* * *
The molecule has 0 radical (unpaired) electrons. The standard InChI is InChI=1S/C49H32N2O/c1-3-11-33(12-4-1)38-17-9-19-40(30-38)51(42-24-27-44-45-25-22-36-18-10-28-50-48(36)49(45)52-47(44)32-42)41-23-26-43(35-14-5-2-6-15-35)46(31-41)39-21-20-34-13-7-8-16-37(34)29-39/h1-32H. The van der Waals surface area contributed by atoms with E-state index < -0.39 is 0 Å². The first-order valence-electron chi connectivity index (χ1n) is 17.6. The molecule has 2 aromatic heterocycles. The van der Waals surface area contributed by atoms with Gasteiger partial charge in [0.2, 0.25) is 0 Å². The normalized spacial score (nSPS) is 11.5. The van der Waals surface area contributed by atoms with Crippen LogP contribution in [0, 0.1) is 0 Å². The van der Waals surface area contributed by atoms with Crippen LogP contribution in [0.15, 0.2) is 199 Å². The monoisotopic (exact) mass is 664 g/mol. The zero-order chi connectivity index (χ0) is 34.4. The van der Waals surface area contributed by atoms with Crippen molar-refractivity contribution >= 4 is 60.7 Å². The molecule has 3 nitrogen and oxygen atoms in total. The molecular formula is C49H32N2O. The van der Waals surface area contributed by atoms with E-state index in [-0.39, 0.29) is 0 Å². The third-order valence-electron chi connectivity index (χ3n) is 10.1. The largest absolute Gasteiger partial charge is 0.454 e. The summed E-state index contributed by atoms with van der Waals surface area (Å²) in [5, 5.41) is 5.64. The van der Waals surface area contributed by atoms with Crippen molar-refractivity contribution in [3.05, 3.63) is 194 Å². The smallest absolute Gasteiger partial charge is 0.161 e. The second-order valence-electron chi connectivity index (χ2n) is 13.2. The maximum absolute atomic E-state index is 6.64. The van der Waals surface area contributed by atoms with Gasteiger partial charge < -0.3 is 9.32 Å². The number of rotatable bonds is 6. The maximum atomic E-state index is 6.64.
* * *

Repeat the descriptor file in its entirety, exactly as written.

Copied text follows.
The molecule has 0 radical (unpaired) electrons. The standard InChI is InChI=1S/C49H32N2O/c1-3-11-33(12-4-1)38-17-9-19-40(30-38)51(42-24-27-44-45-25-22-36-18-10-28-50-48(36)49(45)52-47(44)32-42)41-23-26-43(35-14-5-2-6-15-35)46(31-41)39-21-20-34-13-7-8-16-37(34)29-39/h1-32H. The van der Waals surface area contributed by atoms with E-state index < -0.39 is 0 Å². The first-order valence-electron chi connectivity index (χ1n) is 17.6. The molecule has 2 aromatic heterocycles. The van der Waals surface area contributed by atoms with Gasteiger partial charge in [0.2, 0.25) is 0 Å². The normalized spacial score (nSPS) is 11.5. The van der Waals surface area contributed by atoms with Crippen LogP contribution in [0, 0.1) is 0 Å². The van der Waals surface area contributed by atoms with Crippen LogP contribution in [0.15, 0.2) is 199 Å². The monoisotopic (exact) mass is 664 g/mol. The zero-order chi connectivity index (χ0) is 34.4. The van der Waals surface area contributed by atoms with Crippen molar-refractivity contribution >= 4 is 60.7 Å². The molecule has 3 nitrogen and oxygen atoms in total. The molecular formula is C49H32N2O. The van der Waals surface area contributed by atoms with E-state index in [-0.39, 0.29) is 0 Å². The third-order valence-electron chi connectivity index (χ3n) is 10.1. The largest absolute Gasteiger partial charge is 0.454 e. The summed E-state index contributed by atoms with van der Waals surface area (Å²) in [5, 5.41) is 5.64. The van der Waals surface area contributed by atoms with Crippen molar-refractivity contribution in [3.05, 3.63) is 194 Å². The smallest absolute Gasteiger partial charge is 0.161 e. The second-order valence-electron chi connectivity index (χ2n) is 13.2. The maximum absolute atomic E-state index is 6.64. The van der Waals surface area contributed by atoms with Gasteiger partial charge < -0.3 is 9.32 Å². The number of rotatable bonds is 6. The maximum atomic E-state index is 6.64.